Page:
These days, dread heads have a variety of reasons for turning their hair into dreadlocks. Some based on spiritual goals, others because they identify themselves as Rasta, and others simply because they like the look! More important than your reason, know your basis so that someday when someone asks you why you put dreadlocks in your hair, you can say without shivering and what your dreadlocks mean to you!
Dreads or dreadlocks are sections of hair that, over time, become tangled and knotted, forming the hairstyle we all know or seen nowadays.
The style itself still has an outdated stigma and distorted associations around it – however, contrary to popular belief, they are rooted more in a spiritual connection than “patchouli and weed”. They go back thousands of years.
History of dreadlocks
An account claims that the braids originated in India (unlike most who cite Egypt as their birthplace) with the dreadlocked deity Shiva and his followers. It is likely the spiritual origin of braids in Indian culture. However, the first archaeological evidence of people wearing braids comes from Egypt, where mummies recovered, and their braid is still.
Regardless of their origins, almost every culture wore braids at some point in time or another. Roman accounts say that the Celts wore their hair ‘like snakes’. Germanic tribes and Vikings are also known to have worn their hair in braids.
The monks of the Ethiopian Orthodox Tewahedo Church, the Nazarites of Judaism, the Sufis of Qalandri, the Sadhu of Hinduism and the ascetics of Islam, to name a few, all wore braids! There is even a strong suggestion that many early Christians wore braids; most notably, Sampson said to have had seven dreads, which gave him inhuman strength.
Beliefs of dreadlocks
1. Ancient Egypt
It knows that ancient pharaohs had dreads, such as many un-replicated statues and other artefacts, such as locked wigs. According to Egyptians, the loc represented a certain degree of power and respect for anyone who knew or seen dread hair.
Rastafarians’ dread symbolize the Lion of Judah and usually centred on the Ethiopian flag. The Nazarenes inspire dreadlock. Rastafarians believe that Emperor Haile Selassie is a direct descendant of King Solomon and the Queen of Sheba through their son Menelik I.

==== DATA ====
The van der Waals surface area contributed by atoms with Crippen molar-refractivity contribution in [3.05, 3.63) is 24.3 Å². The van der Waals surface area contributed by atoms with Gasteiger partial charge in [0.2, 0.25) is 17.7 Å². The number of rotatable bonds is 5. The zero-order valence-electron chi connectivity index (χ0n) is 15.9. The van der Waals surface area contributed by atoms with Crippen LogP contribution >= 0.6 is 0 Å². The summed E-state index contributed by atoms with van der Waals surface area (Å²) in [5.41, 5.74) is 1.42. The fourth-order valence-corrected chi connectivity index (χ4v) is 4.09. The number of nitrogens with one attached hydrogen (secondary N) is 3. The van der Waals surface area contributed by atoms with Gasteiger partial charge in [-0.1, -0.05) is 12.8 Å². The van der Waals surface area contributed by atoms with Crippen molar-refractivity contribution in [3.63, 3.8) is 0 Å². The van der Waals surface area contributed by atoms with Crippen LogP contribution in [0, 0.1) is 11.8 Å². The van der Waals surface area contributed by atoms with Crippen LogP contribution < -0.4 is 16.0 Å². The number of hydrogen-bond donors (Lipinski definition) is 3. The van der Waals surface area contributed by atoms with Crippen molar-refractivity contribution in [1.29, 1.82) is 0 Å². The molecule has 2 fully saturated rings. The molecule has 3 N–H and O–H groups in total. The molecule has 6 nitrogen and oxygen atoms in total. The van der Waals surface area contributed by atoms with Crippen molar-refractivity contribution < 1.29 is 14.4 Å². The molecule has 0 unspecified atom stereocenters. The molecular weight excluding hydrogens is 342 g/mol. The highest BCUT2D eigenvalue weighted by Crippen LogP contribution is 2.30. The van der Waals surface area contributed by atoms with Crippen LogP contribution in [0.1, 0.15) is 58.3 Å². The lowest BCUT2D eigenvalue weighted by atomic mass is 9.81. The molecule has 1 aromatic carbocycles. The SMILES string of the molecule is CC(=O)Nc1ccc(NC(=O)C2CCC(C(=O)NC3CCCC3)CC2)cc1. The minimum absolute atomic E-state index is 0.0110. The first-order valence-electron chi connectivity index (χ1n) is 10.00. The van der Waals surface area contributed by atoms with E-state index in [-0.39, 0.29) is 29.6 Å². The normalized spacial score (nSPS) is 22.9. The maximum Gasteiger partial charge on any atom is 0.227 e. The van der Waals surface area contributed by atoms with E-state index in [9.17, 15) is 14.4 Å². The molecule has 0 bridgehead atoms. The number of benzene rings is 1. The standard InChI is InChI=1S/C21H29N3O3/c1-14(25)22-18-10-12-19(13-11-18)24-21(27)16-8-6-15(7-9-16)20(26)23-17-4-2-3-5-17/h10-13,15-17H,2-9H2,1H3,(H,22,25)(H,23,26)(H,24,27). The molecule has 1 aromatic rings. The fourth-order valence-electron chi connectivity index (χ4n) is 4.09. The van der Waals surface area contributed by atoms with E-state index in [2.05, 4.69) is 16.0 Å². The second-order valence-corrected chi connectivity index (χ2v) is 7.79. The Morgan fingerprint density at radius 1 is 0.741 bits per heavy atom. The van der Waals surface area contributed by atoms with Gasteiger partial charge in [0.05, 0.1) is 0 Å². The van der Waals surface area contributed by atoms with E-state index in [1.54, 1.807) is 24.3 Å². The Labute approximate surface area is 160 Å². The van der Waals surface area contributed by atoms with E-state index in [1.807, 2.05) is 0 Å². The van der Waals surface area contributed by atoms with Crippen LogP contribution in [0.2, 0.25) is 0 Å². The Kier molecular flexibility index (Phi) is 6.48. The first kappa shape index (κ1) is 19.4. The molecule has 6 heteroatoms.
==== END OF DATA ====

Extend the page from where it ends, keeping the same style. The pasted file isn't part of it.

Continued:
According to the Old Testament, rastas do not cut their hair because it believed that a person’s strength comes from it. So you cannot cut your hair, or you will lose all your strength. Thanks to one person, the braids in Rastafarianism gained a lot of popularity. Bob Marley became famous for reggae music in the 1970s. Bob Marley and his dreads, Jamaican and reggae music, Rastafarian culture, and ganja became the new message going around the world.
Shiva is said to have “Tajaa”, twisted hair, in Hindu culture. Many Shiva followers have taken locs to declare their commitment to spiritual growth and resist earthly desires and temptations. However, in India, dread is usually reserved for sacred persons and represents spiritual devotion.
4. Early Africans
The earliest recorded Africans to wear braids were Coptic priests in Ethiopia. They described as wearing fear as early as 500 B.C. Braids have the same spiritual significance to African people as other religions. Many people believe that hair shows no dependence on material things. It thought that much of the power that these people have kept in their hair. Many people wear their braids on their crowns. It symbolizes kings and people of great power.
Many different cultures wear braids, especially the Maasai, Ashanti, Gala, and Fulani tribes. This hairstyle often referred to as a decisive element for the person wearing around these groups in Ethiopian. It may be a leader, a warrior, a priest or a shaman.
5. Nigerian Children – Dada
Dreadlocks sometimes arrive at birth. Not by choice. Just like Nigerian children. They are the wealth bringers, which represented by cowrie shells in Yoruba and Igbo cultures. The children of Dada believed to be spirits of great power and overall physical health.
It felt that their hair is of spirituality and must not alter. There are many traditional rules for dealing with Dada in Igbos. Like no one else must touch the Dada’s hair except their mother. Nigerians believe that if someone cuts or damages the hair, the Dada may become very sick or ill or even die.
6. Western and Eastern Spiritualism
Some Eastern and Western religions believe that spiritual energy leaves the body through the head and hair. Most of these faiths feel that if the hair is locked, it will retain power from leaving the body and maintain more spiritual energy and physical force. The head and hair act as a spiritual portal from one realm to another. It can explain why locks can be found all over the world, from culture to culture.